Too many projects resemble a trance-like state, contingent on ignoring a host of 'iffy ifs.' We can’t take these Projects In Name Only (PINOs) at face value. We must peer inside to see their context in order to understand what they might actually be, and what they might be capable of becoming.
This is the first of a series of articles on the unspeakable element of projects, the philosophy of project work. While much gets published about how-to techniques and methods, much less has been written delving into the often curious ways we talk about this work. The words and the music often mismatch in practice. Much remains unsaid, perhaps unspeakable.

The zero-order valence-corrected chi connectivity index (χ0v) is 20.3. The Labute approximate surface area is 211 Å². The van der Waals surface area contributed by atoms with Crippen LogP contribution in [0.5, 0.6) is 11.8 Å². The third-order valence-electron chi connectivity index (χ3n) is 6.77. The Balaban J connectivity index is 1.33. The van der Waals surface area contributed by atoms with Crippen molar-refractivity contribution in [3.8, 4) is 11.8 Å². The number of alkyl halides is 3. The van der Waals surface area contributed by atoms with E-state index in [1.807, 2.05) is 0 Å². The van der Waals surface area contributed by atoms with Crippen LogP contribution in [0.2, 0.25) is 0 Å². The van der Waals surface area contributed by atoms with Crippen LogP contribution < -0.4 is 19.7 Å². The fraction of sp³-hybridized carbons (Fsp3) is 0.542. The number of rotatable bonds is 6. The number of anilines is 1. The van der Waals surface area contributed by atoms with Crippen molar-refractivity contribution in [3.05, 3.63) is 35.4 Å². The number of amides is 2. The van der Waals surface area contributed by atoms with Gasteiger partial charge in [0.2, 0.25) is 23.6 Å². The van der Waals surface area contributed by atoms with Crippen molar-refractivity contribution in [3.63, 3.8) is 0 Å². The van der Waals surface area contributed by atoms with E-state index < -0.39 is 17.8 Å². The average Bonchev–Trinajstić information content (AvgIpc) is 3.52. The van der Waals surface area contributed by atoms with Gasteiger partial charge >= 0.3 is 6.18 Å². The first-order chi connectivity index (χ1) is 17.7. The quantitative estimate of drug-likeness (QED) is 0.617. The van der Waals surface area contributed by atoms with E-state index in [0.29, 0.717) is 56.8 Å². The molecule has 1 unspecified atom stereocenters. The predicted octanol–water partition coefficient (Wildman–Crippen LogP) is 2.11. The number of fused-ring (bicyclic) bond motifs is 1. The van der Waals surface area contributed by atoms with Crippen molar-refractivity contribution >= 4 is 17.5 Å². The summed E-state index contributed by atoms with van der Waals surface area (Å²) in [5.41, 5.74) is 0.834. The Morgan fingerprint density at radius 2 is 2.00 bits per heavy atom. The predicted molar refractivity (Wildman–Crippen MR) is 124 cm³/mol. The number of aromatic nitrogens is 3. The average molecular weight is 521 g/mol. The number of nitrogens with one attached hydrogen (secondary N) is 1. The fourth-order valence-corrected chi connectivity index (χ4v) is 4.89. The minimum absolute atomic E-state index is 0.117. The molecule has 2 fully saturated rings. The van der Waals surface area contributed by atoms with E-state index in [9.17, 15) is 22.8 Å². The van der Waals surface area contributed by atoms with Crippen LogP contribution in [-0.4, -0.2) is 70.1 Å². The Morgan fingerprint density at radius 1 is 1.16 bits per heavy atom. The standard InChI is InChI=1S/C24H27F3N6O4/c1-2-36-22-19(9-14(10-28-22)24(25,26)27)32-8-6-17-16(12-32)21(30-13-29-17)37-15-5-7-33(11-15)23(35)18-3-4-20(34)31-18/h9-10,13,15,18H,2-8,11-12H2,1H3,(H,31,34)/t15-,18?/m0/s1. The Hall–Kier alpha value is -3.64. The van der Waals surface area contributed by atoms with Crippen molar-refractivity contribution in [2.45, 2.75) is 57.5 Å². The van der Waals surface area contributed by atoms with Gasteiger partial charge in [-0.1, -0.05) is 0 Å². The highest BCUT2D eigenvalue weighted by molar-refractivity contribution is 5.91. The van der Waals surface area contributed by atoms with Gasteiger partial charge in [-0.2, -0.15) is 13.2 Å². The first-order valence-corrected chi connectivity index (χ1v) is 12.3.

Ask anyone you meet what they’re working on, and you’ll quickly learn that they’re assigned to a project, and often many more than one. Listen a little more deeply as they describe what they’re doing, and you should be forgiven if you find yourself a little confused. You’ll learn that their so-called project fails to satisfy many of the criteria necessary to qualify as a project. They’ll describe a PINO — Project In Name Only. Don’t be misled by these PINO-cchio efforts.
You’ll learn, for instance, that the objective of the ‘project' — classically presumed to be crystal-clear — barely satisfies a generous interpretation of fuzzy. The plan? Hovering beside the delusional edge of notional. Success criteria? Under continuous
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